garden tales from a Brit at home and abroad
The India Habitat Centre recently hosted an event led by noted French landscape architect Pascal Cribier. Called Garden, Nature or Landscape?, the workshop allowed Cribier to explain his design approach through a variety of projects.
For me, the most fascinating part of the day was Cribier’s description of what ecological design means to him. (He spoke poetically and passionately on the subject in his broken English, and would I suspect not entirely approve of this short and rather prosaic Anglo-Saxon summary of his views.)
Put simply, Cribier argued for the conservation of gardens. Not conservation in the usual sense of meticulously recording and expensively safeguarding important historical features; but conservation simply in the sense of keeping as much as possible of what was already on site. He does not believe in adding to landfill by ripping out plants and materials just to impose his own design on a garden. Instead he strives to keep what is there and just amend it. He gave the simple example of a brick wall which he did not like; instead of replacing it, he used the same bricks to build a wall in a different style. A more flamboyant example was a fussy little Victorian water feature he found in the garden he was redesigning at Woolton House in England, which he extended into a far more effective large pond while keeping the original feature at the centre.
There was a second, equally important, part of this approach. Cribier also strives to create a design that will last, that will not in its turn get ripped out as uninspiring or too difficult to maintain. He almost starts with what he considers a realistic maintenance plan and works backwards. And his focus is on producing something that the owner and gardener will love and want to maintain; in this way the garden is more likely to persist.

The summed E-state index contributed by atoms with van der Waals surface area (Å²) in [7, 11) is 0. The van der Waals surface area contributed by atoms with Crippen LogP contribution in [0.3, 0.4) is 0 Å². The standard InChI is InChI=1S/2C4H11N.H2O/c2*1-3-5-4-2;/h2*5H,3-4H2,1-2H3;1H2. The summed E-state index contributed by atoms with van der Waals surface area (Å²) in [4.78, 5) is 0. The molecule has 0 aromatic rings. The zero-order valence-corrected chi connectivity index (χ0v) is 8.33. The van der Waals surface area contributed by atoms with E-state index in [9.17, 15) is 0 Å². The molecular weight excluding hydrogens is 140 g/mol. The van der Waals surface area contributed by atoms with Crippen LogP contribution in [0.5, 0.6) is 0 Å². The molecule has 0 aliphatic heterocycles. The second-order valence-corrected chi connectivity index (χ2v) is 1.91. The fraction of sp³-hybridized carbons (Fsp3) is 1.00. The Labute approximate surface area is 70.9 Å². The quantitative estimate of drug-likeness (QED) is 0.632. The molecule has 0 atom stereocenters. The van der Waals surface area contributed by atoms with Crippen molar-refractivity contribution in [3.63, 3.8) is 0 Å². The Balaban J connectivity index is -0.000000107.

Several of the young Indian landscape architects in the room pressed him on his use of non-native plants. But Cribier was unrepentant: it was ecologically more important to give clients a pleasurable garden that they would love and preserve, than to strive to recreate some lost ecosystem. He argued that nature is self-balancing, able to cope with disruption and change, and not in need of frantic attempts to return to what has been lost. To be fair, he did say that if France’s native flora was as beautiful as India’s, his attitude would be rather different; but providing enduring beauty was more important than a focus on native plants.
It was a fascinating account of one individual’s approach; not one I am sure I fully support (and certainly his argument that bees will visit hybridised double flowers as readily as native single ones seemed based on nothing more than a fervent wish that they should), but one which left all of us pondering on what really is good ecological practice in garden design.
It is only thru reading garden blogs, that I have moved from choose indigenous to – and make sure it is the species for the bees, not a new-fangled variety. Otherwise you just choose whatever appeals to your eye.
Glad to see an interesting new post up from you. It’s been quiet here …
I wish I had been in attendance to hear his presentation and answers to audience questions! I like his approach of augmenting or rearranging, and those provocative statements about self-balancing nature and enduring beauty; it sounds like there were lots of points for pondering and discussion.